The Islamic extremist who police fatally shot after he attacked seven people in New Zealand was officially identified Saturday as Prime Minister Jacinda Ardern vowed to tighten counter-terrorism laws.
The man responsible for the Friday attack at an Auckland supermarket was identified as Ahamed Aathill Mohamed Samsudeen, a 32-year-old Sri Lankan national, Radio New Zealand reported
Privacy laws preventing his identity from being made public earlier lapsed late Friday night.
New Zealand Commissioner of Police Andrew Coster confirmed in an update that five of the victims who were hospitalized after the attack had been stabbed and one suffered a dislocated shoulder.
Overnight, police also identified a seventh victim, who received a minor injury which he treated at home.
The victims include four women, ages 29, 43, 60 and 66, and three men, ages 53, 57, and 77.
“Our thoughts remain with the victims of this horrific attack and their loved ones, who will be suffering great anguish,” Coster said in the update. “We wish to preserve the victims and their families’ right to privacy at what is obviously a distressing time.”
Coster added that police continue to investigate the events surrounding the attack.
Immigration authorities had sought to revoke Samsudeen’s refugee status, RNZ added. He had arrived in New Zealand in 2011 on a student visa and received refugee status in 2013.
Ardern, who called the supermarket stabbing Friday a “terrorist attack,” said in a statement to RNZ the government had gone through a “frustrating” process in trying to deport him for years.
She told reporters Saturday that Samsudeen came to attention of police in 2016 “after he expressed sympathy on Facebook for recent terrorist attacks and comments advocating violent extremism. ”
Police formally warned him about posting anti-Western, pro-Islamic State, extremist content online that same year.
In May 2017, Samsudeen was arrested at Auckland Airport when he was believed to be headed on a flight to Syria, Ardern added.
Police also found “restricted publications” and a hunting knife in search of apartment, and charged him with possessing those items, the prime minister said. He eventually pleaded guilty to charges of “knowingly distributing restricted publications,” fraud, and failing to assist police in the execution of their search powers, and he was released on bail.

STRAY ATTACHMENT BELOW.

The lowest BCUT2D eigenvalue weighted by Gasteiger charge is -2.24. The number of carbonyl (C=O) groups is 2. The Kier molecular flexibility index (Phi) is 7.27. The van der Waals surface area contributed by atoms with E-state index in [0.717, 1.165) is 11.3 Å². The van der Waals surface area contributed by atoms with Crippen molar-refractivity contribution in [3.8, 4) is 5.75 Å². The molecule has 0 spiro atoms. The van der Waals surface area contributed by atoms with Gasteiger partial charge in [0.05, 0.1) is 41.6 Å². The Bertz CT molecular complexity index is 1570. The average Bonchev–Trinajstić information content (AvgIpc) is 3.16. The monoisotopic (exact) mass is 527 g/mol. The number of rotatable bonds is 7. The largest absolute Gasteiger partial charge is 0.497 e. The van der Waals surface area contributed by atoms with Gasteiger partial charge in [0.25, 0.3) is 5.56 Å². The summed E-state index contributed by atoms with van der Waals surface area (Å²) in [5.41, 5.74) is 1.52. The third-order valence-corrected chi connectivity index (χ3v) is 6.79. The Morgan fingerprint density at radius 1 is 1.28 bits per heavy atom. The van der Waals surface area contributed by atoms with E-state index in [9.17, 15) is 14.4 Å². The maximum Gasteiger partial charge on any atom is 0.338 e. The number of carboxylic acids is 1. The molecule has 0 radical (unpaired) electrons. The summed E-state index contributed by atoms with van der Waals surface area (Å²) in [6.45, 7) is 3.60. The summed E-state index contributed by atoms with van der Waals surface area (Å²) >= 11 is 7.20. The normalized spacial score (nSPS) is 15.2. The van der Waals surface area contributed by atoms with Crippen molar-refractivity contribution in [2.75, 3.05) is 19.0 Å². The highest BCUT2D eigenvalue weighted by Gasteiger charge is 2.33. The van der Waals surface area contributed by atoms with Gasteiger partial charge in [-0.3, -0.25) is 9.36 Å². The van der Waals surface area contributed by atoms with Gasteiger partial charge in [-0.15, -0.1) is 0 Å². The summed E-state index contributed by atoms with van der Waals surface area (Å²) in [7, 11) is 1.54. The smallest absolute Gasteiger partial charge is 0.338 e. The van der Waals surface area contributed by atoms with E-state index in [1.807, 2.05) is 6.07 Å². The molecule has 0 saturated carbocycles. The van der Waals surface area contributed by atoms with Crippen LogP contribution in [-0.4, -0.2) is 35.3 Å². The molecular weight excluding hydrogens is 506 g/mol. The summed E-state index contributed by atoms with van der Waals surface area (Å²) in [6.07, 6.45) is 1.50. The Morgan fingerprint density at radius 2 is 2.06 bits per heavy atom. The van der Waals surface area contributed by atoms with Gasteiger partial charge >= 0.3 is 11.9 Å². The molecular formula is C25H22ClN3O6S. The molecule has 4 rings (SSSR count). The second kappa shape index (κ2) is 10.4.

But in August 2018, while on bail, he was arrested again for buying another hunting knife and another search found “objectional or extremist materials,” at his home, which led to additional charges.
In May, he was convicted of possession of objectional materials and failing to assist police in exercising search powers and found not guilty on a another charge of possessing objectional materials and charge of possessing a knife in a public place.
Samsudeen was kept in custody until two months before the supermarket stabbing when he received 12 months of “supervision with special conditions,” such as residing at named address, using only the electronic device provided by his probation officer and attending rehabilitation assessment and treatment.
During his time in custody he had assaulted correction officers, the prime minister said, and officials warned that they may have run out of legal avenues to detain him.
She pledged to beef up counter-terrorism laws this month, citing plans to make it illegal to plan a terror attack even if the person does not actually carry it out.
“As soon as Parliament resumes, we will complete that work,” Ardern said. “That means working to pass the law as soon as possible and no later than the end of this month.”
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